– Skymet’s forecast accuracy has been 1/5 in the last five years
– A strong bearing of monsoon on food grain production
– Inflation remains less impacted by rainfall
– GDP of the following year strongly correlated to rains– Equity markets react strongly in the short term, which fades over time
Skymet has revised its February prediction of a normal monsoon. As per fresh estimates for the upcoming south-west monsoon, there is 55 percent probability of approximately 30 percent deficit in rains from June to September this year.
Skymet Weather Services is a private Indian company that provides weather forecast and solutions in the country.
The forecast also suggests chances of a formation of El Nino (heat wave) in the coming months given the warmer than the average Pacific Ocean. This has also been corroborated by the Australian weather department forecast which expects a 70 percent chance of an El Nino this year.
While there is a lot of talk around the monsoon projections, is the impact that significant on our economy, and thereby for the equity markets?
Poor accuracy of forecasts, Skymet’s accuracy 1/5 in the last 5 years
Based on past trends, Skymet expects noticeable deviations between monsoon prediction and the actual monsoon performance. Moreover, even if overall monsoon have been within the predicted range, spatial and temporal distribution have a strong bearing on the actual impact of monsoons.
Strong correlations with foodgrain production
Monsoons have a direct and a strong correlation of 76 percent with the country’s food production. The southwest monsoon lasts between June and September facilitating the major Kharif season of the country (July-October). These rains are a crucial source of water supply for agriculture. Nearly 75 per cent of India’s annual rainfall occurs during these four months.
Monsoons are also a major source for water reservoir across the country. Rainfall towards the end of the monsoon season is crucial for water reservoir levels and soil moisture level which impact the Rabi seasons (winter crops) sowing and production. Rabi sowing typically starts in October.
Monsoon has a strong impact on GDP of the following year, current year’s macros not impacted
While theoretically, a deficit monsoon should suggest a low food production leading to an uptick in the food inflation due to a disequilibrium in demand and supply, both do not move in tandem always. Policy intervention measures by the government and stocking by traders have a strong role to play in the prices of the food grains.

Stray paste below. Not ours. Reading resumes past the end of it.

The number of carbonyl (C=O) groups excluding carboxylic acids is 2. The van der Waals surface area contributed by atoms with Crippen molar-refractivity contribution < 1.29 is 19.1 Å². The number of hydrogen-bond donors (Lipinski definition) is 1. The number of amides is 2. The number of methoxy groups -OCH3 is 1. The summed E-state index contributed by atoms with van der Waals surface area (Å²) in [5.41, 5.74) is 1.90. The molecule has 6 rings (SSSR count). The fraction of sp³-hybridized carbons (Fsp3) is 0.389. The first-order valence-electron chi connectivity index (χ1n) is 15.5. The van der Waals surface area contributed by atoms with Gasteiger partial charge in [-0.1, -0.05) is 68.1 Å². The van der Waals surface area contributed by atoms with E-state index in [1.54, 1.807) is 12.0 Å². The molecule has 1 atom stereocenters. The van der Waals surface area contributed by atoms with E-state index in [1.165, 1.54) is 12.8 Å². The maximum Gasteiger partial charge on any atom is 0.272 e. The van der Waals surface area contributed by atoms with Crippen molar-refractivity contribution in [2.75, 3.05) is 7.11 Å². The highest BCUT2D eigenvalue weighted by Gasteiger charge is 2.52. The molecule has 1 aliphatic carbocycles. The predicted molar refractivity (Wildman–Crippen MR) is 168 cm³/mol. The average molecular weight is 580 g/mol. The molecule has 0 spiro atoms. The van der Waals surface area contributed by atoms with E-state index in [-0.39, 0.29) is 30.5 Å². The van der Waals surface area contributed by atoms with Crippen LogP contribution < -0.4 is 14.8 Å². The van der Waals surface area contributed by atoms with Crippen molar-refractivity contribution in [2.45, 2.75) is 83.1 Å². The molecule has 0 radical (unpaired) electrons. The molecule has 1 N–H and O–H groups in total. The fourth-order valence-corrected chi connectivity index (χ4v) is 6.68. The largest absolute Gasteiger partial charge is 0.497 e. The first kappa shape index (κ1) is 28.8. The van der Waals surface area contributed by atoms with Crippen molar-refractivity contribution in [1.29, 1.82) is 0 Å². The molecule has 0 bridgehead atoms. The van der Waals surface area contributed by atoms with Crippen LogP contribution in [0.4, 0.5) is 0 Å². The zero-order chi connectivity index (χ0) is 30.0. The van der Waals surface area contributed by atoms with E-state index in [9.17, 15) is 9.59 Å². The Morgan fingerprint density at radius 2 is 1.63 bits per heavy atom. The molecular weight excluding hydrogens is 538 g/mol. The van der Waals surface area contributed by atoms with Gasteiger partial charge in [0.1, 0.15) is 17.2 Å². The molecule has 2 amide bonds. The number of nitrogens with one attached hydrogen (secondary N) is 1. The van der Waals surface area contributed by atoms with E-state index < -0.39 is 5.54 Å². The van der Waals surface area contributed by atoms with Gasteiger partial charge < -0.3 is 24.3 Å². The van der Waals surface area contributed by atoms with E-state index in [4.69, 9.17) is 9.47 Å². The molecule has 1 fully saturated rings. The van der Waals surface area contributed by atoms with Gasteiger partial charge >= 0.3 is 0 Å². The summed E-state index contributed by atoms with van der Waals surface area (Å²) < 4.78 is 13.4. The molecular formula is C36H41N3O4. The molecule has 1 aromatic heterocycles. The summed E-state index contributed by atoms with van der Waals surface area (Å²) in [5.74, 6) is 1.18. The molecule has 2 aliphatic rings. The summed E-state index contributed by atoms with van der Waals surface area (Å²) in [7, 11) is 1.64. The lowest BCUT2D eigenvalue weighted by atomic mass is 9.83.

Agriculture forms around 15 percent of the country’s GDP and the rural economy have an important bearing on the overall growth in the economy.
However, the direct risk to the economic growth of the same year because of deficient rainfall seems mild. Monsoon has a weak correlation with agri GVA and GDP growth rates of the same year. In fact, there have been years of deficit rainfall when the agri GVA has expanded.
Nevertheless, it is interesting to note that the performance of monsoon has a very strong 93 percent correlation with the agri GVA growth rate of the subsequent year. This indicates the important bearing of monsoons on the cash flows in the rural economy which in turn impact the purchasing power and thereby sowing and rural demand in the following year.
Short term correlation with the equity market fades out in the longer term
The reaction of the equity markets also calls for some attention and markets seem to be reacting in line with the monsoon predictions in the immediate short term. Deficit monsoon expectations have led to a muted or negative performance and normal to above average monsoon brings an uptick in the next day’s trade.
However, this movement is more or less temporary and does not suggest any trend. Moreover, it seems to be getting weaker in recent times.
In 2014, despite a forecast of a deficit monsoon, there was a strong Nifty uptick in the six months and the one-year period after forecasts (Actual rainfall: 96 percent). It is reasonable to assume that markets were driven more by sentiments as 2014 was an election year. 2019 in many ways may be a repeat of 2014. Even if rains turn out to be deficient in 2019, it is coming on the top of a near-normal last year and for the market, it is politics that may be calling the shots. Given the elections in the current year, we can expect a replication of this trend where markets might ignore the deficit monsoon until it hits in the broader level macro numbers.
Rural economy and sectors impacted by monsoon performance
Performance of monsoon has an important bearing on India Inc. Directly or indirectly rural economy forms an important part of the earnings of Indian companies. Rainfall impacts crop output which in turn impacts the cash flows of farmers and rural demand. Agrochemical, seeds, agri inputs, FMCG, auto are few sectors which see a substantial impact.
Owing to the dependency on monsoon, it does remain an important factor and has a substantial impact on agri performance. While rainfall has a direct impact on food production it does not always translate into a broader level impact in the same year. However, its impact on rural incomes does have a bearing on the following year’s macroeconomic growth.
The temporary impact of the monsoon forecast on the equity markets is also worth noting. With the expectations of an El Nino in 2019, it is likely that the year might end in deficit rains. However, being an election year, sentiment can rule equity markets and markets might not react so soon unless the impact is significant and stands to hurt growth numbers for FY21.
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